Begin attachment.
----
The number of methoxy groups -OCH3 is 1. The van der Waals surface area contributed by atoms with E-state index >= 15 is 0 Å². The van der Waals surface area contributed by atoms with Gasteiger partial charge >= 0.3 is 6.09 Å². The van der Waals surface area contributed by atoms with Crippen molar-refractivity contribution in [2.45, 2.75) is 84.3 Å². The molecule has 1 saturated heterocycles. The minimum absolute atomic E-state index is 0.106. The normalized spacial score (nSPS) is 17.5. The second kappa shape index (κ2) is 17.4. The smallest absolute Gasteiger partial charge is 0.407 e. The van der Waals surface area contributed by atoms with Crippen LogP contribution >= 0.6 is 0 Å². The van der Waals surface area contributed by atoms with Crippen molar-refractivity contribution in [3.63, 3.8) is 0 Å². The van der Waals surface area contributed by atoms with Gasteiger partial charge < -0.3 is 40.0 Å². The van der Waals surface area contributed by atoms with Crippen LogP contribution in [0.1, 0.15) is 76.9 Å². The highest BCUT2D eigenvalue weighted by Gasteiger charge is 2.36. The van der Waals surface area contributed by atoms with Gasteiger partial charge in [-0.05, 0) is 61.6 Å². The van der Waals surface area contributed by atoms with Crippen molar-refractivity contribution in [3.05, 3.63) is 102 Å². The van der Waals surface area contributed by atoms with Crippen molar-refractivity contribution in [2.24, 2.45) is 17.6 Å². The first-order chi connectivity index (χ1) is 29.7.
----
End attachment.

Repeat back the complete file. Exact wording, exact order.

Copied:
The number of methoxy groups -OCH3 is 1. The van der Waals surface area contributed by atoms with E-state index >= 15 is 0 Å². The van der Waals surface area contributed by atoms with Gasteiger partial charge >= 0.3 is 6.09 Å². The van der Waals surface area contributed by atoms with Crippen molar-refractivity contribution in [2.45, 2.75) is 84.3 Å². The molecule has 1 saturated heterocycles. The minimum absolute atomic E-state index is 0.106. The normalized spacial score (nSPS) is 17.5. The second kappa shape index (κ2) is 17.4. The smallest absolute Gasteiger partial charge is 0.407 e. The van der Waals surface area contributed by atoms with Crippen LogP contribution >= 0.6 is 0 Å². The van der Waals surface area contributed by atoms with Crippen molar-refractivity contribution in [3.63, 3.8) is 0 Å². The van der Waals surface area contributed by atoms with Gasteiger partial charge < -0.3 is 40.0 Å². The van der Waals surface area contributed by atoms with Crippen LogP contribution in [0.1, 0.15) is 76.9 Å². The highest BCUT2D eigenvalue weighted by Gasteiger charge is 2.36. The van der Waals surface area contributed by atoms with Gasteiger partial charge in [-0.05, 0) is 61.6 Å². The van der Waals surface area contributed by atoms with Crippen molar-refractivity contribution in [3.05, 3.63) is 102 Å². The van der Waals surface area contributed by atoms with Crippen molar-refractivity contribution in [2.24, 2.45) is 17.6 Å². The first-order chi connectivity index (χ1) is 29.7.